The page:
* Guest Opinion by Brian Tom Fischer: Waukesha Freeman 09/21/2013 p. A6
I am a member of the Town Board of the Town of Waukesha that has burnished its brand by bickering.
During the past three years, a lot has been said and written about the collective demeanor of the members of the Town Board, both past and present. Not much of it has been complimentary. I have some insight and perspective to offer on that subject, but not at this time.
Rather, I offer some facts about a single issue that has been of great concern to me since I was first elected to the Town Board in April 2011. The issue is the level of spending for legal services. It is way above historical norms.
In my opinion, as a fiscal conservative, it is obscene. Here are the facts.
Legal fees skyrocket in recent years
The Town of Waukesha does not have an attorney on staff. It retains private attorneys to provide legal services. In January 2011, the town parted company with the attorney who had served the town for many years and hired a new one.
For many years, the “old” attorney was paid a fixed, monthly retainer of $2,500 per month for all basic legal services, plus additional, hourly-based fees for special assignments.
The “new” attorney is paid hourly for all of his services. During the past two years, the town has also hired at least six other attorneys for special assignments, and they, too, are paid hourly for their services.
Annual spending for legal services skyrocketed in 2011 and 2012 (and during the first few months of this year). Here are the numbers:
■ 2004: $35,938
■ 2005: $37,108
■ 2006: $33,046
■ 2007: $33,712
■ 2008: $52,448
■ 2009: $42,770
■ 2010: $64,541
■ 2011: $241,281
■ 2012: $253,870
The amount of money that the town paid to attorneys in 2011 and 2012 exceeded the total amount of money that it paid in salaries/ wages to seven full-time and part-time employees in each of those years.
Other towns in Waukesha County spend a fraction of what we spend on legal services.
Several times I have tried, with only limited success, to rein in the out-of-control spending.
During budget workshops in October 2012, several members of the Town Board tried to defend a budget of $200,000 for legal services for 2013. I told them that I could not support such excess, and argued for something much less. They responded by reducing the proposed budget from $200,000 to $120,000. I considered this a measure of progress, but not nearly enough.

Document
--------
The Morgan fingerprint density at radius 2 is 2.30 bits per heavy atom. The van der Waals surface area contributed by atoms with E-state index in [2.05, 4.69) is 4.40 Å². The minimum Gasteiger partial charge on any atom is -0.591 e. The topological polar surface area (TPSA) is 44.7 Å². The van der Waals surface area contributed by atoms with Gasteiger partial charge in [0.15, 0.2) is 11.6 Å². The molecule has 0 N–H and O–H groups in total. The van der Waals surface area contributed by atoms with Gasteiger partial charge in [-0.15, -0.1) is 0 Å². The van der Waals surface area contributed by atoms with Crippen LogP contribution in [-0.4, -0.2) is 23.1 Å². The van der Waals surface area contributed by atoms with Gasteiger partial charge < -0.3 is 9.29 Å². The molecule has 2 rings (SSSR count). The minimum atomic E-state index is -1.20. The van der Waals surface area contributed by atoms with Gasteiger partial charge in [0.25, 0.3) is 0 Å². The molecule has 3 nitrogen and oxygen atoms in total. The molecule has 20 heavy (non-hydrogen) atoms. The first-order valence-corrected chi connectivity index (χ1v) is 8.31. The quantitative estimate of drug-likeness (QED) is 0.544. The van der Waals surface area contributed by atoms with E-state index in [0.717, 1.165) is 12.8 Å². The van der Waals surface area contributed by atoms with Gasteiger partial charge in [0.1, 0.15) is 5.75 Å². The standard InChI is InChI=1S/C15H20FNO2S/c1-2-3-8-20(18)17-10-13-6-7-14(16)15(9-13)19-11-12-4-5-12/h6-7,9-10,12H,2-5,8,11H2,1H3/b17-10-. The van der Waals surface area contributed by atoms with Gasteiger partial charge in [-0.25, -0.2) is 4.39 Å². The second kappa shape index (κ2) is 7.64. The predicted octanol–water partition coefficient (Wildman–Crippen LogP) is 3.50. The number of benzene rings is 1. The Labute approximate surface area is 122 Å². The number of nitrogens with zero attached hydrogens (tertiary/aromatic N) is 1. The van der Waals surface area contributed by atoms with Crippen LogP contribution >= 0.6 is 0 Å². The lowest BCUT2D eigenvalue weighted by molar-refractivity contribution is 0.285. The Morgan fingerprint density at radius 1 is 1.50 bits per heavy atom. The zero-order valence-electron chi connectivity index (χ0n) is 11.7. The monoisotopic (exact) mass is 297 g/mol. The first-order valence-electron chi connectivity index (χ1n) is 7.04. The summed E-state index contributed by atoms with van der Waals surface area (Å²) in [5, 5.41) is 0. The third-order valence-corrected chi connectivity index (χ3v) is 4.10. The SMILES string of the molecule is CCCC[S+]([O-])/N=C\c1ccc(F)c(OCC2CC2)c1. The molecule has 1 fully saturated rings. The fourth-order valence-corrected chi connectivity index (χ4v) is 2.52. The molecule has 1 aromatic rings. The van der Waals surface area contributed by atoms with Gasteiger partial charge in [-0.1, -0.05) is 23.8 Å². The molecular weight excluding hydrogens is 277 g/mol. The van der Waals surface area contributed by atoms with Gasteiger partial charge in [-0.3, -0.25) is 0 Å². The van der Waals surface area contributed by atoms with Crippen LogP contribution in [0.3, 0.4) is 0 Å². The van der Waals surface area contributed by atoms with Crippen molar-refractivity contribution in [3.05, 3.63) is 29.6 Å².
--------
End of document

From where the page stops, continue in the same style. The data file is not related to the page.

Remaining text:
During a public meeting on Nov. 13, 2012, the town adopted the 2013 budget. I offered an amendment to reduce the line item for legal services from $120,000 to $80,000 and to redirect the “savings” of $40,000 to other needs, including the purchase of new fire extrication equipment. Former Supervisor Everett German and I voted “yes.” Former Chairwoman Angie Van Scyoc and Supervisors Joe Banske and Mike Laska voted “no.” The amendment that I offered did not pass.
During a public meeting on July 25, 2013, I made a motion to pay the town attorney, beginning on Aug. 1, 2013, a fixed, monthly retainer of $2,500 per month for all basic legal services, plus additional, hourly based fees for legal services for the municipal court, plus additional, hourly based fees for legal services pertaining to litigation and special assignments, subject to prior approval by the Town Board. Chairman John Marek and I voted “yes.” Supervisors Wolf and Laska voted “no.”
Banske abstained. The motion failed.
During a public meeting on Aug. 8, 2012, Banske made a motion to deny a budget amendment resolution which would have reduced the 2013 budget for legal services from $120,000 to $75,000, and redirected the “savings” of $45,000 to solving the problems with the Town Hall septic system, which some members of the Town Board, past and present, have been dragging their feet on for almost a year. Their failure to act costs the taxpayers about $1,000 per month to pump the septic tank (about twice a month) and haul the sewage to the Waukesha sewage treatment plant. Marek and I supported the budget amendment resolution.
Wolf and Laska voted with Banske to deny it.
To be fair, the town cannot control all of the circumstances that give rise to the need to spend money for legal services. But I submit that the primary reason that spending for legal services skyrocketed in 2011 and 2012 (and during the first few months of this year) is because some members of the Town Board, past and present, have a proclivity for picking and/or perpetuating needless fights. They have antipathy toward solving problems, preferring instead to spar with town consultants and contractors, town residents, developers, other units of government, and with each other. Our attorneys become involved in many of these senseless spats that benefit no one. They run up big bills for their services and send them to the town. It’s that simple.
Oh, by the way, here is a not-so-well-known fact that I almost forgot to share. The town attorney bills the town on an hourly basis, in increments of tenths of an hour, for reading newspaper articles. I’d better stop writing and hope that he is a fast reader. I’m running up the tab!Share this post via: